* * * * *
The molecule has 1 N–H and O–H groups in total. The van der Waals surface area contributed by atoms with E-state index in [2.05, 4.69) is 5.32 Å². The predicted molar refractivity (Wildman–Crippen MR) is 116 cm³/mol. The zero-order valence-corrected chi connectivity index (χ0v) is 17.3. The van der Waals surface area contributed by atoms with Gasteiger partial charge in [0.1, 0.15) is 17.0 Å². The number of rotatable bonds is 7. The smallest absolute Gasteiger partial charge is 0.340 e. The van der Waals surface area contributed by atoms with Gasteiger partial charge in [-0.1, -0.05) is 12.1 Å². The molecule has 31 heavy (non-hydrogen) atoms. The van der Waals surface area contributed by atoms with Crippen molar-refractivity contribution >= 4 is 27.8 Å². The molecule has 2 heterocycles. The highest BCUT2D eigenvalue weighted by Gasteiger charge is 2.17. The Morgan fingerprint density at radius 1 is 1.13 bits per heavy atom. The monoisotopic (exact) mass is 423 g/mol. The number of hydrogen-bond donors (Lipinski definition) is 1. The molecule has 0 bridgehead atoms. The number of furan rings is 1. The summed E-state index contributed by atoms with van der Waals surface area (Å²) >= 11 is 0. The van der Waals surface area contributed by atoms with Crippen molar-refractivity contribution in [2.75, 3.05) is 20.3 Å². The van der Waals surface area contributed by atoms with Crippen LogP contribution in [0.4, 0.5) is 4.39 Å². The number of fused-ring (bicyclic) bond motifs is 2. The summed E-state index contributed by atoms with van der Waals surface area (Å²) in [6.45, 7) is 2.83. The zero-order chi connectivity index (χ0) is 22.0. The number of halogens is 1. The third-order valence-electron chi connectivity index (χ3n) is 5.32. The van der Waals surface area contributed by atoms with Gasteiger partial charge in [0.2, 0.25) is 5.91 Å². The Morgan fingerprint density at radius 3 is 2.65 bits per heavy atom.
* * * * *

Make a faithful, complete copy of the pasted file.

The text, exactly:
The molecule has 1 N–H and O–H groups in total. The van der Waals surface area contributed by atoms with E-state index in [2.05, 4.69) is 5.32 Å². The predicted molar refractivity (Wildman–Crippen MR) is 116 cm³/mol. The zero-order valence-corrected chi connectivity index (χ0v) is 17.3. The van der Waals surface area contributed by atoms with Gasteiger partial charge in [0.1, 0.15) is 17.0 Å². The number of rotatable bonds is 7. The smallest absolute Gasteiger partial charge is 0.340 e. The van der Waals surface area contributed by atoms with Gasteiger partial charge in [-0.1, -0.05) is 12.1 Å². The molecule has 31 heavy (non-hydrogen) atoms. The van der Waals surface area contributed by atoms with Crippen molar-refractivity contribution >= 4 is 27.8 Å². The molecule has 2 heterocycles. The highest BCUT2D eigenvalue weighted by Gasteiger charge is 2.17. The Morgan fingerprint density at radius 1 is 1.13 bits per heavy atom. The monoisotopic (exact) mass is 423 g/mol. The number of hydrogen-bond donors (Lipinski definition) is 1. The molecule has 0 bridgehead atoms. The number of furan rings is 1. The summed E-state index contributed by atoms with van der Waals surface area (Å²) >= 11 is 0. The van der Waals surface area contributed by atoms with Crippen molar-refractivity contribution in [2.75, 3.05) is 20.3 Å². The van der Waals surface area contributed by atoms with Crippen LogP contribution in [0.4, 0.5) is 4.39 Å². The number of fused-ring (bicyclic) bond motifs is 2. The summed E-state index contributed by atoms with van der Waals surface area (Å²) in [6.45, 7) is 2.83. The zero-order chi connectivity index (χ0) is 22.0. The number of halogens is 1. The third-order valence-electron chi connectivity index (χ3n) is 5.32. The van der Waals surface area contributed by atoms with Gasteiger partial charge in [0.2, 0.25) is 5.91 Å². The Morgan fingerprint density at radius 3 is 2.65 bits per heavy atom.